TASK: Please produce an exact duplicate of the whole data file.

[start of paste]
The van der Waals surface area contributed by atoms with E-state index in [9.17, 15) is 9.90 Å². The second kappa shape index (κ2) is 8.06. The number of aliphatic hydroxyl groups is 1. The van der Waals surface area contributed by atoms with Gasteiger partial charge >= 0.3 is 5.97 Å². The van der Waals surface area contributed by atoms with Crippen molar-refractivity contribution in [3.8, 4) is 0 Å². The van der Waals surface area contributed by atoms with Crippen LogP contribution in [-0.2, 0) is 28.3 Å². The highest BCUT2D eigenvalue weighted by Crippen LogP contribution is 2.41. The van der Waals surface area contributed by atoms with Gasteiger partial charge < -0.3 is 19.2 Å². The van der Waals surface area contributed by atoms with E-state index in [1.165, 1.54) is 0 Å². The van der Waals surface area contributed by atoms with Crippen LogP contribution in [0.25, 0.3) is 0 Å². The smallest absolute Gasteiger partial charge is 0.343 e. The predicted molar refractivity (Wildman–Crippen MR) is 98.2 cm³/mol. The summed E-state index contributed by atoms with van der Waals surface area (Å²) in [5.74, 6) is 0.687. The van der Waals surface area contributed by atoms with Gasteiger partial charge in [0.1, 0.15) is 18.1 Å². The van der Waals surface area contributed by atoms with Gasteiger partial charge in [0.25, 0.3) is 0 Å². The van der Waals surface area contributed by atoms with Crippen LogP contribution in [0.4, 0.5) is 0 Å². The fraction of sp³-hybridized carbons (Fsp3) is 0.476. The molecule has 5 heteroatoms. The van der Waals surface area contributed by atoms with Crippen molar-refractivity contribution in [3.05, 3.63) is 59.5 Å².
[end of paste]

The van der Waals surface area contributed by atoms with E-state index in [9.17, 15) is 9.90 Å². The second kappa shape index (κ2) is 8.06. The number of aliphatic hydroxyl groups is 1. The van der Waals surface area contributed by atoms with Gasteiger partial charge >= 0.3 is 5.97 Å². The van der Waals surface area contributed by atoms with Crippen molar-refractivity contribution in [3.8, 4) is 0 Å². The van der Waals surface area contributed by atoms with Crippen LogP contribution in [-0.2, 0) is 28.3 Å². The highest BCUT2D eigenvalue weighted by Crippen LogP contribution is 2.41. The van der Waals surface area contributed by atoms with Gasteiger partial charge < -0.3 is 19.2 Å². The van der Waals surface area contributed by atoms with E-state index in [1.165, 1.54) is 0 Å². The van der Waals surface area contributed by atoms with Crippen LogP contribution in [0.25, 0.3) is 0 Å². The smallest absolute Gasteiger partial charge is 0.343 e. The predicted molar refractivity (Wildman–Crippen MR) is 98.2 cm³/mol. The summed E-state index contributed by atoms with van der Waals surface area (Å²) in [5.74, 6) is 0.687. The van der Waals surface area contributed by atoms with Gasteiger partial charge in [0.1, 0.15) is 18.1 Å². The van der Waals surface area contributed by atoms with Gasteiger partial charge in [0.25, 0.3) is 0 Å². The van der Waals surface area contributed by atoms with Crippen LogP contribution in [0.4, 0.5) is 0 Å². The fraction of sp³-hybridized carbons (Fsp3) is 0.476. The molecule has 5 heteroatoms. The van der Waals surface area contributed by atoms with Crippen molar-refractivity contribution in [3.05, 3.63) is 59.5 Å².